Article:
As I write, Greek prime minister Alexis Tsipras is heading to Berlin for talks with Angela Merkel (23 March). He has sent a letter saying that the present limits imposed on Greece by eurozone finance ministers and the European Central Bank (ECB) “would make it impossible for any [Greek] government to service its debt”.
He “urges” Merkel to support an easing.
Let’s hope he succeeds. The trouble is that international left and labour-movement solidarity with Syriza is increasingly reduced to hoping that Tsipras does well in talks.
In May 2012 Syriza surged in Greece’s elections, and it looked just possible that it would win in the June re-run elections called because no party had a workable majority in May. In the event it lost only narrowly.
Alexis Tsipras went to speak in Paris and Berlin to rallies organised by the Front de Gauche and Die Linke. It was an effort to build cross-Europe solidarity — not the best one, because it linked Syriza only with “soft left” groups which had, when and where in office, already implemented social cuts in their own countries, but an effort.
Greece’s minister for international economic affairs, Euclid Tsakalotos, has told the media that in Greece’s negotiations with eurozone leaders, “arguments are often not met with arguments, but by them saying that they do not care about arguments, telling us that ‘rules are rules’.”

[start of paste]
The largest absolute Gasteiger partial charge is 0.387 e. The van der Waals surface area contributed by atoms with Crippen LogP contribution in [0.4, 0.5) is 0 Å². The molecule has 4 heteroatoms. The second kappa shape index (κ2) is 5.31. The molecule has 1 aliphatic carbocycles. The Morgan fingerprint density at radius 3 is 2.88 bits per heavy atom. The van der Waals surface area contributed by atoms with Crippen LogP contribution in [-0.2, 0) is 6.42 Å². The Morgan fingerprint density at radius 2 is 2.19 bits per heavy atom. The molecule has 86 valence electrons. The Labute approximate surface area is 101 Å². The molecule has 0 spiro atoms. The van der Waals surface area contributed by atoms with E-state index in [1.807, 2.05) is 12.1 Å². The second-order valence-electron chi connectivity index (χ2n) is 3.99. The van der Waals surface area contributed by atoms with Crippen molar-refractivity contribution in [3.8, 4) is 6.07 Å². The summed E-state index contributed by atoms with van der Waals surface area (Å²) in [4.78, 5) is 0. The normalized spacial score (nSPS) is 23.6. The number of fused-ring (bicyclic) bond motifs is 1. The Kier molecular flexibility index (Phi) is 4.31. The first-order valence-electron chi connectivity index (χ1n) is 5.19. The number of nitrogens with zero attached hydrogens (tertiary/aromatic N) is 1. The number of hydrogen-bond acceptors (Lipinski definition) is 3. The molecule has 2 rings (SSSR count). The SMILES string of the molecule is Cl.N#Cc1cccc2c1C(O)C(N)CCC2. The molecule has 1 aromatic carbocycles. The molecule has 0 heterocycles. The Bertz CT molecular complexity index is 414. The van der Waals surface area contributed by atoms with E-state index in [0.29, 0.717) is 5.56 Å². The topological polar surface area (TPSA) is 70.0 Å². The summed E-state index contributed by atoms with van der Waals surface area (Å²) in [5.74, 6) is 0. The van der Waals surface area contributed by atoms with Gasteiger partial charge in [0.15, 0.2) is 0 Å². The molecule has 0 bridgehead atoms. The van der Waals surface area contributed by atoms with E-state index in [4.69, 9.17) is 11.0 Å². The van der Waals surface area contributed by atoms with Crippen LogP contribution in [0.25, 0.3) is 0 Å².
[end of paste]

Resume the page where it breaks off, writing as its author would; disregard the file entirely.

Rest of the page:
The eurozone leaders do that because they feel confident, and more pressured from the right than from the left. They know that, for example, the Maastricht Treaty rules about government deficits and debts were broken by Germany all the time from 1998 to 2010, with exceptions only in 2000-1 and 2006-7; by France all the time from 2002 except 2006-7; and by Italy all the time from 2001 except 2007. The EU shrugged and remonstrated. “Rules” became suggestions, or targets.
Whether the “rules” will be bent similarly for Greece depends on the balance of forces.